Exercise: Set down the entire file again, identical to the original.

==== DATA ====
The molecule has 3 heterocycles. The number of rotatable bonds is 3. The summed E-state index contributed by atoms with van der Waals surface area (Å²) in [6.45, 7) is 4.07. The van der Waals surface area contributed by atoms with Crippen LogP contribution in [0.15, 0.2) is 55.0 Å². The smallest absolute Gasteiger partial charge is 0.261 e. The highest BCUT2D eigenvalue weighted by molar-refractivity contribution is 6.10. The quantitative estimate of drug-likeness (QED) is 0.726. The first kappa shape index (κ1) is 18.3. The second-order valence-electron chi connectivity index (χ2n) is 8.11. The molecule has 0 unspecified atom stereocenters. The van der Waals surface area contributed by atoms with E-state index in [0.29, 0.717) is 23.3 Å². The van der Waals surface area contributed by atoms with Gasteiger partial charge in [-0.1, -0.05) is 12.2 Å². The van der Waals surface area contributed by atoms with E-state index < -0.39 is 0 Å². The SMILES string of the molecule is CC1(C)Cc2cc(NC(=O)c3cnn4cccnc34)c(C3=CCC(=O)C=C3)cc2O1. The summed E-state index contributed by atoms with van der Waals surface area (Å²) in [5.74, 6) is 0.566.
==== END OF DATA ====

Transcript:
The molecule has 3 heterocycles. The number of rotatable bonds is 3. The summed E-state index contributed by atoms with van der Waals surface area (Å²) in [6.45, 7) is 4.07. The van der Waals surface area contributed by atoms with Crippen LogP contribution in [0.15, 0.2) is 55.0 Å². The smallest absolute Gasteiger partial charge is 0.261 e. The highest BCUT2D eigenvalue weighted by molar-refractivity contribution is 6.10. The quantitative estimate of drug-likeness (QED) is 0.726. The first kappa shape index (κ1) is 18.3. The second-order valence-electron chi connectivity index (χ2n) is 8.11. The molecule has 0 unspecified atom stereocenters. The van der Waals surface area contributed by atoms with E-state index in [0.29, 0.717) is 23.3 Å². The van der Waals surface area contributed by atoms with Gasteiger partial charge in [-0.1, -0.05) is 12.2 Å². The van der Waals surface area contributed by atoms with E-state index < -0.39 is 0 Å². The SMILES string of the molecule is CC1(C)Cc2cc(NC(=O)c3cnn4cccnc34)c(C3=CCC(=O)C=C3)cc2O1. The summed E-state index contributed by atoms with van der Waals surface area (Å²) in [5.74, 6) is 0.566.